“We tell them, ‘Get married to the skills,”’ she said.
The best gift is returning their dignity.
“Anything that is bad or considered ugly can be beautiful,” she said. “We are moving them from trash to treasure.”
Nyirumbe said Kony and his soldiers terrified her, the other nuns and students at the school. When the army was nearby, they shut and locked every door in the school and huddled together and prayed. She asked the Lord to help her see the good in the killers.
“I developed deep, deep prayer,” she said. “I wanted to see God’s image in them.”
Once, she spotted a rebel crouched by the door. She overcame her fright and approached him, found out he was wounded and gave him medicine. He walked off down the road, thought better of it, and returned to retrieve the bullets he had placed in the school oven and in the food.
Another time, a soldier entered the school and demanded to see his “wife” and children. Nyirumbe informed him there were no wives present — only former sex slaves.
She also recalled with a smile that she was creative in ways she rescued women. She dressed some as nuns to disguise them. She bundled others into ambulances and drove them to safety.
She clearly feels their pain and trauma. Supporting these women and giving them a purpose is her calling.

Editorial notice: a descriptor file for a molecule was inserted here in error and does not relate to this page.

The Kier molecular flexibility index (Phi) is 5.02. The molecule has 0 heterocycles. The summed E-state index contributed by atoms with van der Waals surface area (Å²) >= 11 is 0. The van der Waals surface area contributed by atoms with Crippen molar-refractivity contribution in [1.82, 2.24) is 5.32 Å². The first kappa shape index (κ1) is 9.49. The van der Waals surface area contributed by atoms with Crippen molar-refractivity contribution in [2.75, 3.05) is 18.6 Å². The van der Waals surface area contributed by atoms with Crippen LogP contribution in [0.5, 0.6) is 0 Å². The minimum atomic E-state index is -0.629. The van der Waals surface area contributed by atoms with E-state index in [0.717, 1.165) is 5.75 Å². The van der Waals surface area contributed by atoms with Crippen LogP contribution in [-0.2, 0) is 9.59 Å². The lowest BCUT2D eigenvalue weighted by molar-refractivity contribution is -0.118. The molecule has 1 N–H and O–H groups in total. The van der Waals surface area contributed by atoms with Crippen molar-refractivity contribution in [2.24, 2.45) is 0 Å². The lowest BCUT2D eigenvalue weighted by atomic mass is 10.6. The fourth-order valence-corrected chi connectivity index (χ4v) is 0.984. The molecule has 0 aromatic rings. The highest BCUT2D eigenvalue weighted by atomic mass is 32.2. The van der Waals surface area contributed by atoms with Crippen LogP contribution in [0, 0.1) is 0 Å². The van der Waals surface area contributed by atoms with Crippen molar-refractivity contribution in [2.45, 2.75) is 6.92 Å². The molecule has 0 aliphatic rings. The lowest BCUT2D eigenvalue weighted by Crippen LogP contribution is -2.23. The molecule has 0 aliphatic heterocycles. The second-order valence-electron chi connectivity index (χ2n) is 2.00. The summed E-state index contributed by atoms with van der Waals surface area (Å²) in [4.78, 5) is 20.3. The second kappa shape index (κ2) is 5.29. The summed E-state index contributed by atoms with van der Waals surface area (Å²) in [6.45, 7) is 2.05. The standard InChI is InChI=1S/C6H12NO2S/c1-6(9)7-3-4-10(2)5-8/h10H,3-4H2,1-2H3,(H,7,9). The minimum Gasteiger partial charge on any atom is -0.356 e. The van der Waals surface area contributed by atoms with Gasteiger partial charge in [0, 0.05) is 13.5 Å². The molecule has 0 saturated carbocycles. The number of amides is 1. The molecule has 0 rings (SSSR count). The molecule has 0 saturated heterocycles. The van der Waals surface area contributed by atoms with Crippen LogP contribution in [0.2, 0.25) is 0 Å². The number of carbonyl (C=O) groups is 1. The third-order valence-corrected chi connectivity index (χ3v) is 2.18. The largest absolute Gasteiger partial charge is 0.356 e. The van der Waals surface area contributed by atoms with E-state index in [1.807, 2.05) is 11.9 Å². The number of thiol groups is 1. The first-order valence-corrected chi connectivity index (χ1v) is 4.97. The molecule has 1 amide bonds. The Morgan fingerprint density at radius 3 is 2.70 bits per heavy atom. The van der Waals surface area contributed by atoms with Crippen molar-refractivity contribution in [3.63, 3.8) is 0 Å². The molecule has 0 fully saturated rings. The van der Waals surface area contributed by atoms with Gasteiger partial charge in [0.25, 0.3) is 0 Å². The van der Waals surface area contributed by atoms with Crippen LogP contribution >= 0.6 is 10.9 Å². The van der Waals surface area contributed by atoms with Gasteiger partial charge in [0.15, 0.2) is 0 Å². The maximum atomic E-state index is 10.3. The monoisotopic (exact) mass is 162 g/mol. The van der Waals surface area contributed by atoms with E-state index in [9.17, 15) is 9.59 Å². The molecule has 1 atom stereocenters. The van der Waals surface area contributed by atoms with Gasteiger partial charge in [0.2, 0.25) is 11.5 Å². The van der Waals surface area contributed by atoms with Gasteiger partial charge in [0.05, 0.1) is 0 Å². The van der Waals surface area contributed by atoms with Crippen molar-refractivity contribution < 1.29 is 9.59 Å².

“I am a dreamer,” she said. “I dream of making lives a little better. I dream of healing their pain. I dream of mending their brokenness.”
Nyirumbe praised Pipeline Worldwide, a Phoenix nonprofit organization that helps countries such as Uganda and sponsored her trip to the U.S. to attend a fundraiser last week. The organization contacted GCU, and Dr. Tim Griffin, GCU’s pastor and dean of students, arranged for Nyirumbe’s talk at the University.
She also found humor after she and the other three nuns got lost en route to GCU and waited on the wrong floor of the parking garage before taking the elevator to the first floor.
“Sometimes it’s good to get lost,” she said. “One thing — people were kind of surprised to see so many nuns on the elevator all at once.”
It was a once-in-a-lifetime experience for Kayla Fonseca, administrative assistant to the Dean of Students. She drove the four nuns in a golf cart to and from the garage. They thought the ride was so much fun, they wanted it to last longer, she said, and Nyirumbe asked Fonseca if she could drive.
“She’s the sweetest lady I have ever met,” Fonseca said. “When she hugs you, you melt in her hug.”
Nyirumbe also asked GCU employees to read a book written about her, “Sewing Hope,” and to see a film of the same name narrated by Forest Whitaker, actor, producer and director.
Whitaker said in Time Magazine, “What truly fascinates the people who have the privilege to meet with Sister Rosemary — as I did when I a narrated a film about her, ‘Sewing Hope’ — is her magnetic and contagious energy. For girls who were forcibly enlisted as child soldiers, Sister Rosemary has the power to rekindle a bright light in eyes long gone blank.
“For women with unwanted children born out of conflict, she allows them to become loving mothers at last. The traumas she heals are unfathomable, but the reach of her love is boundless.”
To contribute, purchase purses and jewelry made by students, and learn more about Nyirumbe and the vocational school, click here.
Contact Laurie Merrill at (602) 639-6511 or email@example.com.